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how statins work 4: blocking the mevalonate pathway and the question of side-effects

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I may be going into this topic in too much detail, but I’m enjoying what I’m learning along the way, and our biochemistry is enormously complex and fascinating and worth knowing a lot about for its own sake as well as a guard against false claims and over-simplification. I haven’t yet ordered Ben Goldacre’s new book Do statins work?: the battle for perfect evidence-based medicine, which might render all this (superficial) research superfluous, but I doubt it…. [I’ve since discovered that the book won’t be available for quite a while – I wonder what’s holding it back, as clearly it has already been written…]

So I left off with the production of citrate. Thiol (HS) groups, like alcohol (HO) groups can be linked to carboxylic acid groups. The alcohol group can be taken from the carboxylic acid group and the hydrogen from the thiol group, and these can be combined to create water molecules. The sulphur atom is bound to the carbon of the carboxylic acid group, and this is called a thioester link (similar to an ester link but with a thiol rather than an alcohol group). The resulting molecule is Acetyl-CoA. Acetyl is essentially acetic acid with the alcohol group removed.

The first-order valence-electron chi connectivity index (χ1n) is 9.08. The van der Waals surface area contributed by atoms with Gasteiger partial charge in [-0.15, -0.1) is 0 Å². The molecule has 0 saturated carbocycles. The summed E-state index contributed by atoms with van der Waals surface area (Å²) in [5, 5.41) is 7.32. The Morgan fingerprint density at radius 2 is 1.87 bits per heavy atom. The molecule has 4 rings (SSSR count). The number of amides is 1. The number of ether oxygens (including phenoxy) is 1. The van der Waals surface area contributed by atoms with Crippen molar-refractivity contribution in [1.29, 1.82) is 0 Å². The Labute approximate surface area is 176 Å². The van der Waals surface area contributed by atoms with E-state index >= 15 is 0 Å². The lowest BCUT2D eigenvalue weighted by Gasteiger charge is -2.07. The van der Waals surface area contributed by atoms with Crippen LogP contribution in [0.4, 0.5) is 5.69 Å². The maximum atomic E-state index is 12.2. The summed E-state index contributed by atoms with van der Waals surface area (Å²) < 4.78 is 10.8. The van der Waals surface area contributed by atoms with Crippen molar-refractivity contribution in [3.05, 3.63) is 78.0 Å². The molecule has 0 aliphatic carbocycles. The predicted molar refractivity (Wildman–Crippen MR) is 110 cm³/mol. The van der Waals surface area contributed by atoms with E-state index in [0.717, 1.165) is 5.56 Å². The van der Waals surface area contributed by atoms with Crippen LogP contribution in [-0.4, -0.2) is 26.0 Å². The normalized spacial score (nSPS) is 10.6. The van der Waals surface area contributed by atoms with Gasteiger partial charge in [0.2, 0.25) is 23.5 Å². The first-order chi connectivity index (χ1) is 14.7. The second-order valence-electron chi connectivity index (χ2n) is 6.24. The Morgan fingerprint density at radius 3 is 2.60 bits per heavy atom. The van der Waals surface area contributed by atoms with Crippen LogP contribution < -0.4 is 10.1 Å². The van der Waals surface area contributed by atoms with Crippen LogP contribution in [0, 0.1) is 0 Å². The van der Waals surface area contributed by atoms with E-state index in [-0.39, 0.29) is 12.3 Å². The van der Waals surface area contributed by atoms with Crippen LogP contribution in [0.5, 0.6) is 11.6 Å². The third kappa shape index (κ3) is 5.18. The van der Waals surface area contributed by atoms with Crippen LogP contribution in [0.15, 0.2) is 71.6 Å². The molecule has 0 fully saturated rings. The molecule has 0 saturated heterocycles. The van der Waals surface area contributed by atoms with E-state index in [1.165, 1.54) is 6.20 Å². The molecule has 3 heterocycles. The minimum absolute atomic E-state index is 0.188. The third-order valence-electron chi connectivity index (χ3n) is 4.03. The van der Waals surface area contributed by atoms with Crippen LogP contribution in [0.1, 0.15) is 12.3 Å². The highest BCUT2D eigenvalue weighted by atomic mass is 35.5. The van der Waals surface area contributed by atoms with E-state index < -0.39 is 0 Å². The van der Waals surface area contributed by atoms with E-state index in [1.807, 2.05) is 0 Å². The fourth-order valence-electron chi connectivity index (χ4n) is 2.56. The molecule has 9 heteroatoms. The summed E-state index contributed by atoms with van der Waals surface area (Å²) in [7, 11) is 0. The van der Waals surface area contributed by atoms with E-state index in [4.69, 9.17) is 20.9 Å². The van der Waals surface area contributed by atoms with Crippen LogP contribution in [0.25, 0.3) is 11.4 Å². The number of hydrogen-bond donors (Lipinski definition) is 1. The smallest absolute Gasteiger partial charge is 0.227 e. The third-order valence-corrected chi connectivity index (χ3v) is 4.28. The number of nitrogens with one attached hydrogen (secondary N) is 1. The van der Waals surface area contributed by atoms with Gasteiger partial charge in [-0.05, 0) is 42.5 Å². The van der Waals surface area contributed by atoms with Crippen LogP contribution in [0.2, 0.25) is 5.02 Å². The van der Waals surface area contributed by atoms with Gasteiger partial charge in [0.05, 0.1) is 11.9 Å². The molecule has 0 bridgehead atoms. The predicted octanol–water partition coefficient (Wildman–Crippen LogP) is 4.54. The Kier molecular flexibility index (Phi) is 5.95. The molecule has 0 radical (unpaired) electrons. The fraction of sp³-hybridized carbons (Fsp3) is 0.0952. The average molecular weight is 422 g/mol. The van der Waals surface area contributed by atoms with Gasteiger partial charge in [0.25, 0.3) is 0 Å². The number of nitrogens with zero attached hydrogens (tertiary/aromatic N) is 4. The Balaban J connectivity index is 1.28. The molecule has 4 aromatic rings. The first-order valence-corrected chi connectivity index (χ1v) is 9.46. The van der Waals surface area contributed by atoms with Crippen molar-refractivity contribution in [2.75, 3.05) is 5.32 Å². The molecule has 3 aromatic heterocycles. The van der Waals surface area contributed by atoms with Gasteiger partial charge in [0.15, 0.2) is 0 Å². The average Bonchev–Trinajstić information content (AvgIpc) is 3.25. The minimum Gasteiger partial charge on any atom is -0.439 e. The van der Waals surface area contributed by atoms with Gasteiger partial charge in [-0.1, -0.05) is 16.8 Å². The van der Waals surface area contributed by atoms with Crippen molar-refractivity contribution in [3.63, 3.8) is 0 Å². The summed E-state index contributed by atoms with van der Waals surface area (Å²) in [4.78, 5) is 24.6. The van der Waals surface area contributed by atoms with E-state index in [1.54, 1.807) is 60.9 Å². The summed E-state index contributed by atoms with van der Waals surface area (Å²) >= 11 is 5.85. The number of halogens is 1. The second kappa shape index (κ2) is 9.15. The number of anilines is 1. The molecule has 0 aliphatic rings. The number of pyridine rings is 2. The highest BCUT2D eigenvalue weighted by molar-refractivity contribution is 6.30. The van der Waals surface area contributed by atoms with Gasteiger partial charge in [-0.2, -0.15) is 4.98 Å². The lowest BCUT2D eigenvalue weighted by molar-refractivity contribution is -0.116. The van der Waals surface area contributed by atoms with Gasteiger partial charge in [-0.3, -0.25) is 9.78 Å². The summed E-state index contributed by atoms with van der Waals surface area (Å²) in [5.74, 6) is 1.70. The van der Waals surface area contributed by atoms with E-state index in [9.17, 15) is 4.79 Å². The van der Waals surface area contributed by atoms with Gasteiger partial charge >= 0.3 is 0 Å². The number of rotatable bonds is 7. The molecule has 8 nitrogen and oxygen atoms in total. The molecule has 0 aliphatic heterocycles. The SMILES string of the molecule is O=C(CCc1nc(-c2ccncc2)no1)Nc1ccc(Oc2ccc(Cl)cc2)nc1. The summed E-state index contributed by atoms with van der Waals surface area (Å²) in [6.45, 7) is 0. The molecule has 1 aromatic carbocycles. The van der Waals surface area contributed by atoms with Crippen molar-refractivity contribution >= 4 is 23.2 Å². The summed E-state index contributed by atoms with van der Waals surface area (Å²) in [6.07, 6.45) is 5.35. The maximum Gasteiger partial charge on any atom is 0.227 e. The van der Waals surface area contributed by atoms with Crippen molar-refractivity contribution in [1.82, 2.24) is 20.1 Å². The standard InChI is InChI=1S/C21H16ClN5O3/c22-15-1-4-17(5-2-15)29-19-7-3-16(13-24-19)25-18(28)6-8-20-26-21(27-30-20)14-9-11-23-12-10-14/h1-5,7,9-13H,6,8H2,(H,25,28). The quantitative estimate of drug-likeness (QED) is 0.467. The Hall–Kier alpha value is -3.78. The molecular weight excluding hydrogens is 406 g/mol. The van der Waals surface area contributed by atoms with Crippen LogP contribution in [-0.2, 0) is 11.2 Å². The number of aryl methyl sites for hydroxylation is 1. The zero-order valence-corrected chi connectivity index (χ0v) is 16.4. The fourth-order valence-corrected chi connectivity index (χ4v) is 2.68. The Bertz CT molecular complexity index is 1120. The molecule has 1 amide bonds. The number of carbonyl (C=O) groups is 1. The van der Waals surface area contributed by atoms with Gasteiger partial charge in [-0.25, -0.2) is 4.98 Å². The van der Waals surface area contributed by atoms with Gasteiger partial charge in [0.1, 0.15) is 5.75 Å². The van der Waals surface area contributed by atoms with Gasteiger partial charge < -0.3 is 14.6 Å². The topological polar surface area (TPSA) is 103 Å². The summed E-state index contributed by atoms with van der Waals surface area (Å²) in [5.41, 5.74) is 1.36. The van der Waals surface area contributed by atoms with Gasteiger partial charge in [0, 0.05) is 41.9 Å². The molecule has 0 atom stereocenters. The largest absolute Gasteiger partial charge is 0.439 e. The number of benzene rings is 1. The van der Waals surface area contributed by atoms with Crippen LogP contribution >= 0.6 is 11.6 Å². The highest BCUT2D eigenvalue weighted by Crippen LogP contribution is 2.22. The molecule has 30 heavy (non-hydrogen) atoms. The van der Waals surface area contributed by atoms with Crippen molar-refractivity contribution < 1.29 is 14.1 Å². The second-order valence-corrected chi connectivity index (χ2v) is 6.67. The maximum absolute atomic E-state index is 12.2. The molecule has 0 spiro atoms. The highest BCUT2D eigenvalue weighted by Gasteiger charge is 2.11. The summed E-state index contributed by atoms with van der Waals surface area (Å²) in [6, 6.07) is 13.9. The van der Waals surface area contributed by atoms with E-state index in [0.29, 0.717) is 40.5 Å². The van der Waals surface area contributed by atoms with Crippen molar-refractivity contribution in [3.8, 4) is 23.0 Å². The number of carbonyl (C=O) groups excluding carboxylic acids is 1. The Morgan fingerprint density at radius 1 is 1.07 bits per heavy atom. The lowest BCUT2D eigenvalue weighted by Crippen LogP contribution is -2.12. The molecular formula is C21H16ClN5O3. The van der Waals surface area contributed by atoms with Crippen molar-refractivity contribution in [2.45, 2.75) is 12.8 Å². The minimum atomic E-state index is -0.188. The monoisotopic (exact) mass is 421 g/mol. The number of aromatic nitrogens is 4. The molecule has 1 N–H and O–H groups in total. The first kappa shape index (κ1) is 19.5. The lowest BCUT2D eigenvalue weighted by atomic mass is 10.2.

Oxaloacetate combines with Acetyl-CoA and water to create citrate. The water molecule is involved in breaking the thioester link, via hydrolysis, between the carbon atom (of the carboxylic acid group of the acetic acid molecule), and the sulphur atom of the coenzyme A. These are connected by a covalent bond, in which two electrons are shared, one from the carbon and one from the sulphur. This hydrolytic process results in an alcohol group combining with the carbon atom, with the other hydrogen atom combining with the sulphur to recreate a coenzyme A (CoA-SH).

A break in the covalent bond between oxygen and carbon in the ketone group of the oxaloacetate molecule, as well as a break in the covalent bond in the methyl group of the acetic acid component of the Acetyl-CoA molecule, leads to a new molecule with an extra deprotonated carboxylic acid group, the conjugate base of citric acid, i.e. citrate. The conversion is catalyzed by the enzyme citrate synthase.